I turned in my resignation and was hired in the city’s IT department as a Helpdesk Analyst. It took a LONG time for me to adjust to the freedoms that this job allowed me. It took over two months before I stopped announcing to everyone that I was leaving my desk to go to the bathroom. I could tell that my coworkers didn’t care, but it was such a habit.
I felt bad for taking a lunch break. I had never had one before. I felt like I was doing something wrong by leaving for an hour to do whatever I needed to do. The day that I woke up with the flu and messaged my supervisor that I needed to take a sick day, I wasn’t given the third degree or made to feel like I was inconveniencing everyone. He just said, “Ok. Feel better. Let us know if you need anything.” His response absolutely blew my mind.
The point being, I felt free. I felt as if I could actually breathe. I had become a member of a new team, a less stressful team. Once I adjusted to my new surroundings, I was beyond happy. I felt so blessed and was so grateful to have found a place where I was appreciated and respected. It was like nothing I had ever known. So why do I feel so empty?
I have reached the point where the job I have now is just that, a job. It is not my life. I haven’t immersed myself into the IT world the way I did dispatching. I don’t get excited over new technologies the way my techs do. It’s simply just not my passion as it is there’s. When someone asks what I do now, I generally say “I work for the city.” I used to feel a sense of pride when I would say “I’m a 911 dispatcher.”
I still find myself wondering what’s happening anytime I see multiple responder vehicles racing by, obviously on their way to a hot call. I miss the dark humor that “normal” people don’t get. I still read articles pertaining to new 9–1–1 technologies and protocols.
With my family still working in the same field, I often feel left out at family functions. They discuss the ins and outs of their jobs and I simply have nothing to add. They ask, “So how’s the IT world?” I just respond with “It’s fine.”, considering I don’t have any exciting stories or news to add to the conversation.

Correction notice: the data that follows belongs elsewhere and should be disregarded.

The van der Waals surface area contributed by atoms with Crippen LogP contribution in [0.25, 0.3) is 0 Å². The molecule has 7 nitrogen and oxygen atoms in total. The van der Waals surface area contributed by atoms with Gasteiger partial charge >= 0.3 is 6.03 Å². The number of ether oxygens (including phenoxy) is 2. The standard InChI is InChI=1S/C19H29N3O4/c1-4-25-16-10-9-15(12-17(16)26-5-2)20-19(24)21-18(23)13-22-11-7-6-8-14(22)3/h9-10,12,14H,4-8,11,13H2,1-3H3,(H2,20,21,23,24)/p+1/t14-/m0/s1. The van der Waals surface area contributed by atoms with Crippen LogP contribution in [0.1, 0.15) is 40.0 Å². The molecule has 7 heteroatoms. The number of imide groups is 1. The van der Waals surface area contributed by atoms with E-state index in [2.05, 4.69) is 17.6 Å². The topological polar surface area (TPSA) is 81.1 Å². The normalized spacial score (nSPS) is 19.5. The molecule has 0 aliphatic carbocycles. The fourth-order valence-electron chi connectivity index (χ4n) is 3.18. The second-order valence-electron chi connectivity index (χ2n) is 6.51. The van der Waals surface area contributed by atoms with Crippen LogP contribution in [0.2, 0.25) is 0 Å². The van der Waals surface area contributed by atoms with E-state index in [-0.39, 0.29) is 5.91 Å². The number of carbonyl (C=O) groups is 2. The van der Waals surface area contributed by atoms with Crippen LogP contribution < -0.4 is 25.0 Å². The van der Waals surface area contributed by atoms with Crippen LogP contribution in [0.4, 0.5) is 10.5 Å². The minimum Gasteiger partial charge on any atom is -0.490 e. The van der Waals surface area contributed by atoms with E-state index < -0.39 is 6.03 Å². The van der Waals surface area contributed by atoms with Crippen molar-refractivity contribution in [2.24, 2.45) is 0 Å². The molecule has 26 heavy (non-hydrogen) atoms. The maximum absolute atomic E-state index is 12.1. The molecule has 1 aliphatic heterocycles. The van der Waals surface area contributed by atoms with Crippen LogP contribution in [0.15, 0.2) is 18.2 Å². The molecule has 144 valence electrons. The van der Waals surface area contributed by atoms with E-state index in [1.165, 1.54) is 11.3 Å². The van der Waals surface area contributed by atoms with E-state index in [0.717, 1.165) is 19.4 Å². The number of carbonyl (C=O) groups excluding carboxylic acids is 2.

I’m still friends with several people that I met along the way and probably always will be. The issue is that to really become successful in the emergency communications field, you typically have to migrate to larger cities, which is what most of them have done. This causes us to be spread out across the country, and with our busy schedules, it’s pretty hard to find time to see each other. It’s nice to know that I have people who understand me and will always have my back, but it gets pretty lonely on a daily basis.
I thought I’d be happy with an average job with all the perks. I thought I would be satisfied with “just a job” and enjoy the freedoms that it allowed. I was sure that having more time to be just a wife, mother, friend, and normal person would make me happier and feel more valuable. I’m still working at it, two years in, but for now, I can honestly say that it hasn’t.
I don’t feel like myself. I don’t feel worthy, goal-oriented, driven, motivated, or that my contributions matter. Before, I was always motivated to make myself and my agency better. I consistently had new ideas and took action to make them happen. I knew that what I did every day mattered to someone, even if it was thankless.
Now, I’m not motivated. I have no professional goals. I feel like it doesn’t matter if I show up to work because my co-workers can do the same things I can, and do them better. I’m lonely and I am empty. Simply put, I’m just an employee. I used to save lives, now I just watch others live theirs.
I honestly don’t know. I am going to continue to do my job to the best of my ability and one day, if it’s meant to be, I may find something more in my skill set to pursue. Maybe I’ll go back to school and really dig into the field I’m currently in. For now, I am just going to take it one day at a time and count my blessings that a) I have a job, b) I don’t dislike my job and c) I found the courage to leave a toxic job.
Would I go back to my old job if given the chance? Definitely not. I’m fairly sure that had I stayed, I would either have died from a heart attack or been committed to an insane asylum by now. The reasons that I left are still reasons, nothing has really changed. I am fully committed to the certainty that I made the right decision by leaving.
It probably should have occurred to me that my former job was toxic when I thought that it was all that I was, all that I could be. But who am I now?